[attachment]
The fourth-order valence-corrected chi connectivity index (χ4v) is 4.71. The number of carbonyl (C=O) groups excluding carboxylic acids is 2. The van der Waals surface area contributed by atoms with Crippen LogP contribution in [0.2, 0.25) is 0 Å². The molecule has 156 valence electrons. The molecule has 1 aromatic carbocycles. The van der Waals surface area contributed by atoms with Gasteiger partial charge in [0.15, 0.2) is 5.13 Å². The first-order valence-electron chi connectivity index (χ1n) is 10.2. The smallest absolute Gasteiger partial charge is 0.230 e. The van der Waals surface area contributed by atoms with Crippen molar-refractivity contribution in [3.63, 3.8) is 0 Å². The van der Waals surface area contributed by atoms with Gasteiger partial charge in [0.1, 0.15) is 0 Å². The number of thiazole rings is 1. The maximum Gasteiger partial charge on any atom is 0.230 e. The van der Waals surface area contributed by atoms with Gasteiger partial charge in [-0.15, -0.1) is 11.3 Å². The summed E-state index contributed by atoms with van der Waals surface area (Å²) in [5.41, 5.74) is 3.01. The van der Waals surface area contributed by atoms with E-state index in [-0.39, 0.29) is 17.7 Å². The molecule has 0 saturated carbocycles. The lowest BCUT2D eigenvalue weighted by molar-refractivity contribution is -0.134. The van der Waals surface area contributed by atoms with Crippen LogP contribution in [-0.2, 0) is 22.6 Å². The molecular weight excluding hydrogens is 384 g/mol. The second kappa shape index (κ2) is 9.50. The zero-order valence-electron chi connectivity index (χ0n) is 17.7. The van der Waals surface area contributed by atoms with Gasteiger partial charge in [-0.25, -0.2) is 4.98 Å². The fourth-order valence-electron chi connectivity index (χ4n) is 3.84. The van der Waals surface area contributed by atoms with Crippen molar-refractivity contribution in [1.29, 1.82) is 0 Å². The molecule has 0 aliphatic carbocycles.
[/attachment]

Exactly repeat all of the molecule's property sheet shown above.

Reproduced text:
The fourth-order valence-corrected chi connectivity index (χ4v) is 4.71. The number of carbonyl (C=O) groups excluding carboxylic acids is 2. The van der Waals surface area contributed by atoms with Crippen LogP contribution in [0.2, 0.25) is 0 Å². The molecule has 156 valence electrons. The molecule has 1 aromatic carbocycles. The van der Waals surface area contributed by atoms with Gasteiger partial charge in [0.15, 0.2) is 5.13 Å². The first-order valence-electron chi connectivity index (χ1n) is 10.2. The smallest absolute Gasteiger partial charge is 0.230 e. The van der Waals surface area contributed by atoms with Crippen molar-refractivity contribution in [3.63, 3.8) is 0 Å². The van der Waals surface area contributed by atoms with Gasteiger partial charge in [0.1, 0.15) is 0 Å². The number of thiazole rings is 1. The maximum Gasteiger partial charge on any atom is 0.230 e. The van der Waals surface area contributed by atoms with Gasteiger partial charge in [-0.15, -0.1) is 11.3 Å². The summed E-state index contributed by atoms with van der Waals surface area (Å²) in [5.41, 5.74) is 3.01. The van der Waals surface area contributed by atoms with E-state index in [-0.39, 0.29) is 17.7 Å². The molecule has 0 saturated carbocycles. The lowest BCUT2D eigenvalue weighted by molar-refractivity contribution is -0.134. The van der Waals surface area contributed by atoms with Crippen LogP contribution in [-0.2, 0) is 22.6 Å². The molecular weight excluding hydrogens is 384 g/mol. The second kappa shape index (κ2) is 9.50. The zero-order valence-electron chi connectivity index (χ0n) is 17.7. The van der Waals surface area contributed by atoms with Gasteiger partial charge in [-0.25, -0.2) is 4.98 Å². The fourth-order valence-electron chi connectivity index (χ4n) is 3.84. The van der Waals surface area contributed by atoms with Crippen molar-refractivity contribution in [1.29, 1.82) is 0 Å². The molecule has 0 aliphatic carbocycles.